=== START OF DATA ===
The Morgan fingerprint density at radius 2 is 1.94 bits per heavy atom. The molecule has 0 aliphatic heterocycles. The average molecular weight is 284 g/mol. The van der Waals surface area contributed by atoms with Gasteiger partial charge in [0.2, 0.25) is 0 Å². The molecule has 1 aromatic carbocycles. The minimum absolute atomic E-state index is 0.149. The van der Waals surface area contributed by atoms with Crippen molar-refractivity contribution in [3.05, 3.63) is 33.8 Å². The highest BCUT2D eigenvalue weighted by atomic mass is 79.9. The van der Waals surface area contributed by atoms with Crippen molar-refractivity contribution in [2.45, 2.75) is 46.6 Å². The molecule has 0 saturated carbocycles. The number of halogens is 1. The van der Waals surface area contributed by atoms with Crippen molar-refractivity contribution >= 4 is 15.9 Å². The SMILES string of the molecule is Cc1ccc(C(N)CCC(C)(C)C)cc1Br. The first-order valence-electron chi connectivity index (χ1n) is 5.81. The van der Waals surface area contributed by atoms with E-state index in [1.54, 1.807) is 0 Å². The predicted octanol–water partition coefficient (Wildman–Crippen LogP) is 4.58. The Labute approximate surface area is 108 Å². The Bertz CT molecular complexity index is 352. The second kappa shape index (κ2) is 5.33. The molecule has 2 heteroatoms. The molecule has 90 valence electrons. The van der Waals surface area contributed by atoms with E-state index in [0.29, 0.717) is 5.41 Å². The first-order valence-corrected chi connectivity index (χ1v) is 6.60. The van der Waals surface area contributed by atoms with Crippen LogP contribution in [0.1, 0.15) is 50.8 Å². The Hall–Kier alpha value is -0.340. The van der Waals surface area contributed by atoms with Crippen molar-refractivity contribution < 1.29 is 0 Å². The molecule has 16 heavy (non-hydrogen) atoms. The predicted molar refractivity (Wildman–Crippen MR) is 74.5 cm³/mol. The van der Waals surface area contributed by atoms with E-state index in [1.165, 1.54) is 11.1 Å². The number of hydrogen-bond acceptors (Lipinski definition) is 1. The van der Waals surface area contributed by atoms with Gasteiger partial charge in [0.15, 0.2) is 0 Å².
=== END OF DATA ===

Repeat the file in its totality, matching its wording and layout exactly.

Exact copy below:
The Morgan fingerprint density at radius 2 is 1.94 bits per heavy atom. The molecule has 0 aliphatic heterocycles. The average molecular weight is 284 g/mol. The van der Waals surface area contributed by atoms with Gasteiger partial charge in [0.2, 0.25) is 0 Å². The molecule has 1 aromatic carbocycles. The minimum absolute atomic E-state index is 0.149. The van der Waals surface area contributed by atoms with Crippen molar-refractivity contribution in [3.05, 3.63) is 33.8 Å². The highest BCUT2D eigenvalue weighted by atomic mass is 79.9. The van der Waals surface area contributed by atoms with Crippen molar-refractivity contribution in [2.45, 2.75) is 46.6 Å². The molecule has 0 saturated carbocycles. The number of halogens is 1. The van der Waals surface area contributed by atoms with Crippen molar-refractivity contribution >= 4 is 15.9 Å². The SMILES string of the molecule is Cc1ccc(C(N)CCC(C)(C)C)cc1Br. The first-order valence-electron chi connectivity index (χ1n) is 5.81. The van der Waals surface area contributed by atoms with E-state index in [1.54, 1.807) is 0 Å². The predicted octanol–water partition coefficient (Wildman–Crippen LogP) is 4.58. The Labute approximate surface area is 108 Å². The Bertz CT molecular complexity index is 352. The second kappa shape index (κ2) is 5.33. The molecule has 2 heteroatoms. The molecule has 90 valence electrons. The van der Waals surface area contributed by atoms with E-state index in [0.29, 0.717) is 5.41 Å². The first-order valence-corrected chi connectivity index (χ1v) is 6.60. The van der Waals surface area contributed by atoms with Crippen LogP contribution in [0.1, 0.15) is 50.8 Å². The Hall–Kier alpha value is -0.340. The van der Waals surface area contributed by atoms with Crippen molar-refractivity contribution < 1.29 is 0 Å². The molecule has 16 heavy (non-hydrogen) atoms. The predicted molar refractivity (Wildman–Crippen MR) is 74.5 cm³/mol. The van der Waals surface area contributed by atoms with E-state index in [1.165, 1.54) is 11.1 Å². The number of hydrogen-bond acceptors (Lipinski definition) is 1. The van der Waals surface area contributed by atoms with Gasteiger partial charge in [0.15, 0.2) is 0 Å².